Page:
Sunday, April 24, 2011

Frye V

The Mountain

Frye's first book was Fearful Symmetry (1947), and his last was Words of Power (1990). During the intervening 43 years he published some 25 books and taught English Literature at a multitude of schools, but primarily at Victoria College of the University of Toronto.

Words of Power among other things has four chapters entitled successively:
....The Mountain
....The Garden
....The Cave
....The Furnace.

All these subjects are exhaustively treated and used by our Poet, and each one deserves a post of its own.

The symbol 'mountain' has many referrents:
In general the mountain points to the sky, the highest point of Earth (Urthona?). Jerusalem was the highest point on earth; the Israelites thought so. Moses went to Sinai, sometimes referred to as Mount Horeb. Mt Horeb is thought to be the place where he saw the burning bush.

The mountain is associated with two stories in Genesis:
In Genesis 11 we read of the Confusion of Tongues when people at Babel attempted to build a tower reaching up into the sky. It wasn't to be.

From Blake we have Plate 61 of Jerusalem containing
"But the Divine Lamb stood beside Jerusalem. oft she saw
The lineaments Divine & oft the Voice heard, & oft she said:

O Lord & Saviour, have the Gods of the Heathen pierced thee?
Or hast thou been pierced in the House of thy Friends?
Art thou alive! & livest thou for-evermore? or art thou
Not: but a delusive shadow, a thought that liveth not.
Babel mocks saying, 'there is no God nor Son of God
That thou O Human Imagination, O Divine Body art all
A delusion.' but I know thee O Lord when thou arisest upon
My weary eyes even in this dungeon & this iron mill.
The Stars of Albion cruel rise; thou bindest to sweet influences:
For thou also sufferest with me altho I behold thee not;
And altho I sin & blaspheme thy holy name, thou pitiest me;
Because thou knowest I am deluded by the turning mills.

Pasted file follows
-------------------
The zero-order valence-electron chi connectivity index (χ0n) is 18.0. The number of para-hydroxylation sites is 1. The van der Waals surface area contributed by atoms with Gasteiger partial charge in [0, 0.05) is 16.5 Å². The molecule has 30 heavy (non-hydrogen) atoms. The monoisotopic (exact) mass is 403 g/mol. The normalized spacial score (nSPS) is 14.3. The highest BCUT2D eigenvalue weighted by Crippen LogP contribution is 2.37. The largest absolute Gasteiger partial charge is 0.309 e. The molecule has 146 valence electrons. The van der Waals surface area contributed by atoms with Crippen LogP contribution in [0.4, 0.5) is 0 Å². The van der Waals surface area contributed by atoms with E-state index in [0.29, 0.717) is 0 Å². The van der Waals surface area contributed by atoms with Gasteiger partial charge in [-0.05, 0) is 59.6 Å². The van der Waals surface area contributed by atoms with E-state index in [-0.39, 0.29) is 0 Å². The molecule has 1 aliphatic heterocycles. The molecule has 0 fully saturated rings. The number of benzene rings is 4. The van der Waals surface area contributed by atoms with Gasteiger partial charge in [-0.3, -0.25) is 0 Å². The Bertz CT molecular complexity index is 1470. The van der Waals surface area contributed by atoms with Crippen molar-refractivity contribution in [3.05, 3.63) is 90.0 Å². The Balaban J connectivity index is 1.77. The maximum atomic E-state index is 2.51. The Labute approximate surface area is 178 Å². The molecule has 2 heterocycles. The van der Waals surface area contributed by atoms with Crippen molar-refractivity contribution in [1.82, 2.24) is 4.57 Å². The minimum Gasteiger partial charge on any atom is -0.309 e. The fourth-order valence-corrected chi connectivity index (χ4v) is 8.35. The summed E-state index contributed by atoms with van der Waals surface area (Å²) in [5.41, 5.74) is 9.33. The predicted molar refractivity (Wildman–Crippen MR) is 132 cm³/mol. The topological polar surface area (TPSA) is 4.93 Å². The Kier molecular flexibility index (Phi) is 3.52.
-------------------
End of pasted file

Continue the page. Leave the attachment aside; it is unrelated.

And by these visions of pity & love because of Albions death.

Thus spake Jerusalem, & thus the Divine Voice replied."

In Genesis 28:12-13 we have the story of Jacob's ladder:
"28:12 And he dreamed, and behold a ladder set up on the earth, and the top of it reached to heaven: and behold the angels of God ascending and descending on it.

28:13 And, behold, the LORD stood above it, and said, I am the LORD God of Abraham thy father, and the God of Isaac: the land whereon thou liest, to thee will I give it, and to thy seed;"

Here is Jacob's Ladder in Gates of Paradise.

We think of climbing Jacob's ladder, but that's not exactly what the scripture said: "the top of it reached to heaven: and behold the angels of God ascending and descending on it. Frye points out that Jacob didn't build the ladder like the builders at Babel tried to, he dreamed it came down from heaven. Blake (like Frye) understood that we cannot build the kingdom. Los built Golgonooza, the City of Imagination, but not quite the same as the City of God (Jerusalem!).

Blake mentioned the mountain 216 times, 70 of them in Jerusalem. In general his positive use of the mountain was about the Mountain of God, the holy mountain; in contrast he has what may be called demonic parodies of the mountain, and these as usual occur more frequently than the holy ones.

It isn't easy to find in Blake something that refers to what Frye has said in 'The Mountain', but in Plate 38 of Jerusalem I found this, a demonic parody:

"Those alone are his friends, who admire his minutest powers[.]

Instead of Albions lovely mountains & the curtains of Jerusalem
I see a Cave, a Rock, a Tree deadly and poisonous, unimaginative:
Instead of the Mutual Forgivenesses, the Minute Particulars, I

see Pits of bitumen ever burning: artificial Riches of the Canaanite"
(These are the false mountains of Ulro, what Frye might call a demonic parody of the sacred mountain.)

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